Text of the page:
Prebble on co-governance:

Richard Prebble writes:

Where Chris Hipkins is right is when he says there is considerable confusion over co-governance. Government delegates powers all the time, not just to Maori. Government should do more de-centralizing of decision making. In this form of “co-governance” the government retains the ultimate power.

What is concerning is co-government, the idea that government itself is a partnership.

Co-government arises from Labour’s decision to put a radical revisionist version of the treaty at the heart of all its decisions. The revisionists claim the treaty is an agreement between Queen Victoria and 500 or so native chiefs to govern in partnership forever.

To meet this revisionist treaty Labour is establishing co-government with unelected, unaccountable, self- selected, hereditary tribal elites. It is the opposite of everything Labour use to stand for.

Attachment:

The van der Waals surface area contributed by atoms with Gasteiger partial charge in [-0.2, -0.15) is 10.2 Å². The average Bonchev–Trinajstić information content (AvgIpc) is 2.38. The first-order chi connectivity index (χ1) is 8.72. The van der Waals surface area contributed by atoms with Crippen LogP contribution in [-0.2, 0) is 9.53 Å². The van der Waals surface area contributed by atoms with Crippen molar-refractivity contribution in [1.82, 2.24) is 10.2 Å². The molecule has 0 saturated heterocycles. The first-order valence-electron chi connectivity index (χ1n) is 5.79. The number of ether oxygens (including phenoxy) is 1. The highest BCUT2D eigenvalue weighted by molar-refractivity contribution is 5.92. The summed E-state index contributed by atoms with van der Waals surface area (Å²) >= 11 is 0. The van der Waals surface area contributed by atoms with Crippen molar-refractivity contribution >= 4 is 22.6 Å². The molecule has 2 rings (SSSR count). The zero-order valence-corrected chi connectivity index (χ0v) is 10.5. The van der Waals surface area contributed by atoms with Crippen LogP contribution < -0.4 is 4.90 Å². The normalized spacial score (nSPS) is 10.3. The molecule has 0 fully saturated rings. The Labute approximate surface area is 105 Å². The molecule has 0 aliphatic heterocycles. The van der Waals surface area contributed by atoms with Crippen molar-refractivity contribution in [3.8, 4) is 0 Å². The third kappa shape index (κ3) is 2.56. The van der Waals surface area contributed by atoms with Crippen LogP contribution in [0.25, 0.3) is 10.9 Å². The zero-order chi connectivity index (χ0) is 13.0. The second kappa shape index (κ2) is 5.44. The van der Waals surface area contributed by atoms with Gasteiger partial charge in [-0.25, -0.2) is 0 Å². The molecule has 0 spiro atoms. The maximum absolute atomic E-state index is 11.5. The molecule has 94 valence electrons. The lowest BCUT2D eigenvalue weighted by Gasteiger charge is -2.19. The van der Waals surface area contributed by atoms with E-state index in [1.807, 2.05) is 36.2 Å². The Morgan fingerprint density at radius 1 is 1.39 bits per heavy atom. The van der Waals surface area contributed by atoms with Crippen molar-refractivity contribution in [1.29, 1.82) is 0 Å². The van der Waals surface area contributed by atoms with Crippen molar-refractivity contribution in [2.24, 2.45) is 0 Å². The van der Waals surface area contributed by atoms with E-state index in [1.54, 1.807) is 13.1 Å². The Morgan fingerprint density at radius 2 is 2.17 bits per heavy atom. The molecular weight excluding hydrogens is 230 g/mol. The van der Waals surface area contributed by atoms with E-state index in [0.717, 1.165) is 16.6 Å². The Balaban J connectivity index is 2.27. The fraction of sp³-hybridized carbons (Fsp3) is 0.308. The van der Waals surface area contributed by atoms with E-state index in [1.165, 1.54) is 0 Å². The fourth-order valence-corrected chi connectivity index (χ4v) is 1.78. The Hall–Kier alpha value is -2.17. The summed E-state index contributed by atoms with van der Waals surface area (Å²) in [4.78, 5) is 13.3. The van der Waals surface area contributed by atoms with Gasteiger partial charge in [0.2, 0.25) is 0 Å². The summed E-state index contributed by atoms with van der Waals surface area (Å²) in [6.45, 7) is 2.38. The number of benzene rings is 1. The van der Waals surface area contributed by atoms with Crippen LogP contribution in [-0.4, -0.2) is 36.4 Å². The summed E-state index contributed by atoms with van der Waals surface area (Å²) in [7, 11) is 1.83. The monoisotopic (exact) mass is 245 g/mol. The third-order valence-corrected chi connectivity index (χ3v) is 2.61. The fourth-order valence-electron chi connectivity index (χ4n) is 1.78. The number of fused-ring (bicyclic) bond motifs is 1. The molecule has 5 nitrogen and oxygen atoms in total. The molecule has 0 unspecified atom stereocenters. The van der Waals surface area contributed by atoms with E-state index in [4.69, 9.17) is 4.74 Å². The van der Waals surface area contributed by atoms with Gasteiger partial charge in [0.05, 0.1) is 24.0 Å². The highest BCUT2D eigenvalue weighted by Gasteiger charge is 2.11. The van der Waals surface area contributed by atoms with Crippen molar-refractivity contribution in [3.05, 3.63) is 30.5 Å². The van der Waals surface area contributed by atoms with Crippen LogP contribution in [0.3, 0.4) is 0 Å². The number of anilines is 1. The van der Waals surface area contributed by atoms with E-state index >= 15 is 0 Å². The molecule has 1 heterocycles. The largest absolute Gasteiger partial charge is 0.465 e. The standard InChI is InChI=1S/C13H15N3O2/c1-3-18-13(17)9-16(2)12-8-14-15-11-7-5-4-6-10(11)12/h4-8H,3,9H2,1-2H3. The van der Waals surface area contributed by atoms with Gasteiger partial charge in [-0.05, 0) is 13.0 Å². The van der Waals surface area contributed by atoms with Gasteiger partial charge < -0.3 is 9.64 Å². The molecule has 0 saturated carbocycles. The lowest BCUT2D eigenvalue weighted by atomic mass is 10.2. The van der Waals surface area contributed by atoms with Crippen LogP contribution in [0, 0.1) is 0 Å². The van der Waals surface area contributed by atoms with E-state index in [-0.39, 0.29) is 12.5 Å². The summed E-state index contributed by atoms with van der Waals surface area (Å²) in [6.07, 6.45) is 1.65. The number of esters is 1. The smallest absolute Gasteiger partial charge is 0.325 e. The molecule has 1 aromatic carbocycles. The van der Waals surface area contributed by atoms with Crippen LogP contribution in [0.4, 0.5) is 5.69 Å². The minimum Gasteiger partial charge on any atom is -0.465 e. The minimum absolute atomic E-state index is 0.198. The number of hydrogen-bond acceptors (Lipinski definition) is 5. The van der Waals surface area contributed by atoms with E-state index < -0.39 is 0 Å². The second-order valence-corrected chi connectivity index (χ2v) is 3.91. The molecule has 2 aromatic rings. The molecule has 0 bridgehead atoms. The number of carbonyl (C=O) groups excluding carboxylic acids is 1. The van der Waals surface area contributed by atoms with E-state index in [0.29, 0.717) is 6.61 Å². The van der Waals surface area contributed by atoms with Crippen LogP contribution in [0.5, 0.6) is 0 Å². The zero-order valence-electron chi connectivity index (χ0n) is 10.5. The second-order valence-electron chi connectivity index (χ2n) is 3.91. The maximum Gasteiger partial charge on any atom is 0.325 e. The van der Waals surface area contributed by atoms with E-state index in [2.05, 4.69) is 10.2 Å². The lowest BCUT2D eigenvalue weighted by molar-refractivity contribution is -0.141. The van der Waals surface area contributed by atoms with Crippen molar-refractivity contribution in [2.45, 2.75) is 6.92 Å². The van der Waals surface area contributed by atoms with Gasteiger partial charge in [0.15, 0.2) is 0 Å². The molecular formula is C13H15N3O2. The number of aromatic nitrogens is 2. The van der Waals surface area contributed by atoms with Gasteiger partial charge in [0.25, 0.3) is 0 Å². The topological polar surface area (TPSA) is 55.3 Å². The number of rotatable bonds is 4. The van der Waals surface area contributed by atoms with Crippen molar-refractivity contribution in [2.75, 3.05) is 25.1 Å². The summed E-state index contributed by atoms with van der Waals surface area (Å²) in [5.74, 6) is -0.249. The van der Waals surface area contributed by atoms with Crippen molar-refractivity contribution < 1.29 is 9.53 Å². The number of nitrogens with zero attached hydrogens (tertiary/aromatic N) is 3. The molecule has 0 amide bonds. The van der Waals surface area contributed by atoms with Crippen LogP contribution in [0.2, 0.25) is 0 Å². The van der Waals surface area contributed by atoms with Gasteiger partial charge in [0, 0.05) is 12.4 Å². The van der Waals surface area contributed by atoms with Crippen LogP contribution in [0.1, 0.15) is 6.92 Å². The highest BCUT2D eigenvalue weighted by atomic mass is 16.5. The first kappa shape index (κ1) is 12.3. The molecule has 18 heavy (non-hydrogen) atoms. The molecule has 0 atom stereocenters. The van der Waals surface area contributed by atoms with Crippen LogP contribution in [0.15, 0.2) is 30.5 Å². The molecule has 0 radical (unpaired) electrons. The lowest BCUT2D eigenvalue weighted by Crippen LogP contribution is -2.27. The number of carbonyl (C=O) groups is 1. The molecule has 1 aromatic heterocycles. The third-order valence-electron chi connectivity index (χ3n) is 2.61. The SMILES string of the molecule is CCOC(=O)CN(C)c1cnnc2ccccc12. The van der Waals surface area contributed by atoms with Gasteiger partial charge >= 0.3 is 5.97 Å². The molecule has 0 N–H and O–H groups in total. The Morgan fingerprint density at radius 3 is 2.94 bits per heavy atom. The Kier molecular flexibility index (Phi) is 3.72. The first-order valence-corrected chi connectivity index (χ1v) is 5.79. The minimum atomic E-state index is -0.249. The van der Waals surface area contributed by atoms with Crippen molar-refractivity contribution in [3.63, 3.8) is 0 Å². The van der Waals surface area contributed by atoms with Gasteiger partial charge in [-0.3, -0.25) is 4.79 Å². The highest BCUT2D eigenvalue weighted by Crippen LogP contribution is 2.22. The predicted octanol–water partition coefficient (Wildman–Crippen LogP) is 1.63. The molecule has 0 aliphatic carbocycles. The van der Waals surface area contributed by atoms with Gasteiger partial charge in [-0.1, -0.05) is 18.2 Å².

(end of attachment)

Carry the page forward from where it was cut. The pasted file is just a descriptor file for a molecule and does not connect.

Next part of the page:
This view of the Treaty as a permanent power-sharing partnership is embedded in Wellington – in the Government, the public service, academia and NGOs.

New Zealand has been since 1853 a Westminster parliamentary democracy. Those who rule us are under the rule of law and accountable to us, the electorate. 

Parliamentary democracy is fundamentally at odds with being governed in partnership by hereditary tribal leaders. It does not matter whether the Prime Minister calls it a partnership, co-governance or mahi tahi,(working together); it is incompatible with democracy.

New Zealand is not a democracy when one partner is accountable to the electorate and the other partner is not. 

Even if the revisionists are right and some chiefs misunderstood the treaty they were signing, it is not a reason to abandon 170 years of parliamentary democracy. 

The treaty granted rights not just to the chiefs but to all Maori. Article three of the treaty grants Maori full citizenship rights. Maori have had voting rights from the first election in 1853. To reinterpret the treaty as a partnership is to reduce everyone’s citizenship rights, including the citizenship rights granted to Maori.

No doubt it was galling to some chiefs to discover that the treaty means every Maori has an equal vote. The treaty is why no New Zealand court has ever upheld slavery. While it did not happen immediately, the treaty freed Maori who were slaves and gave them full citizenship including the right to vote. 

The Treaty was about equality.

Comments (25)

Login to comment or vote

Add a Comment